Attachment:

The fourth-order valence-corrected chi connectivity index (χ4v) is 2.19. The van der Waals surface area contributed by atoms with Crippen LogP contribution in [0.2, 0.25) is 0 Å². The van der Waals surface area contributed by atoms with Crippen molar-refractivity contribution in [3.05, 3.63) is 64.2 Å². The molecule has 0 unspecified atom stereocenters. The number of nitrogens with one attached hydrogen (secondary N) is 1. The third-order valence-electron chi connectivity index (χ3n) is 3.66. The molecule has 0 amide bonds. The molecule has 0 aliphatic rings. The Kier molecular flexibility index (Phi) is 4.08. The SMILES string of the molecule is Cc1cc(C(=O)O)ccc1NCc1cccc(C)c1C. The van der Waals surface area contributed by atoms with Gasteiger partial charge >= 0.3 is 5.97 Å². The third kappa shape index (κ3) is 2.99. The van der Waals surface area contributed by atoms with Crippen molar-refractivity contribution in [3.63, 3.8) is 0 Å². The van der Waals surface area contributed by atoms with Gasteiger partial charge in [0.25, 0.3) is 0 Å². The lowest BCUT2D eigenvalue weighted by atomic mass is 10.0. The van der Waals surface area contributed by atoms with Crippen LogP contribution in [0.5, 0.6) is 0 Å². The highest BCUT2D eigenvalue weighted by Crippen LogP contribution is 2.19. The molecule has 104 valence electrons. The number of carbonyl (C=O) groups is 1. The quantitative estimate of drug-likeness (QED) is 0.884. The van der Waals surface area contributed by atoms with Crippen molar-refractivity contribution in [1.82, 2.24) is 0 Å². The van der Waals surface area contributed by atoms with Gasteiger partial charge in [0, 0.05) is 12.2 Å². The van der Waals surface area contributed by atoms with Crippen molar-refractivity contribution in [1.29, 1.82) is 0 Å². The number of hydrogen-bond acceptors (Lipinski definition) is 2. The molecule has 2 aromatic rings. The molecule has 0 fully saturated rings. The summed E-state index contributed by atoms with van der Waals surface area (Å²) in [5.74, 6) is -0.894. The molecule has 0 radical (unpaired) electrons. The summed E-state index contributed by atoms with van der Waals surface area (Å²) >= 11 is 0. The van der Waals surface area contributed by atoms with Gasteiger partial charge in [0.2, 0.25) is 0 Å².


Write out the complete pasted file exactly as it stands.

The fourth-order valence-corrected chi connectivity index (χ4v) is 2.19. The van der Waals surface area contributed by atoms with Crippen LogP contribution in [0.2, 0.25) is 0 Å². The van der Waals surface area contributed by atoms with Crippen molar-refractivity contribution in [3.05, 3.63) is 64.2 Å². The molecule has 0 unspecified atom stereocenters. The number of nitrogens with one attached hydrogen (secondary N) is 1. The third-order valence-electron chi connectivity index (χ3n) is 3.66. The molecule has 0 amide bonds. The molecule has 0 aliphatic rings. The Kier molecular flexibility index (Phi) is 4.08. The SMILES string of the molecule is Cc1cc(C(=O)O)ccc1NCc1cccc(C)c1C. The van der Waals surface area contributed by atoms with Gasteiger partial charge >= 0.3 is 5.97 Å². The third kappa shape index (κ3) is 2.99. The van der Waals surface area contributed by atoms with Crippen molar-refractivity contribution in [3.63, 3.8) is 0 Å². The van der Waals surface area contributed by atoms with Gasteiger partial charge in [0.25, 0.3) is 0 Å². The lowest BCUT2D eigenvalue weighted by atomic mass is 10.0. The van der Waals surface area contributed by atoms with Crippen LogP contribution in [0.5, 0.6) is 0 Å². The highest BCUT2D eigenvalue weighted by Crippen LogP contribution is 2.19. The molecule has 104 valence electrons. The number of carbonyl (C=O) groups is 1. The quantitative estimate of drug-likeness (QED) is 0.884. The van der Waals surface area contributed by atoms with Crippen molar-refractivity contribution in [1.82, 2.24) is 0 Å². The van der Waals surface area contributed by atoms with Gasteiger partial charge in [0, 0.05) is 12.2 Å². The van der Waals surface area contributed by atoms with Crippen molar-refractivity contribution in [1.29, 1.82) is 0 Å². The number of hydrogen-bond acceptors (Lipinski definition) is 2. The molecule has 2 aromatic rings. The molecule has 0 fully saturated rings. The summed E-state index contributed by atoms with van der Waals surface area (Å²) in [5.74, 6) is -0.894. The molecule has 0 radical (unpaired) electrons. The summed E-state index contributed by atoms with van der Waals surface area (Å²) >= 11 is 0. The van der Waals surface area contributed by atoms with Gasteiger partial charge in [0.2, 0.25) is 0 Å².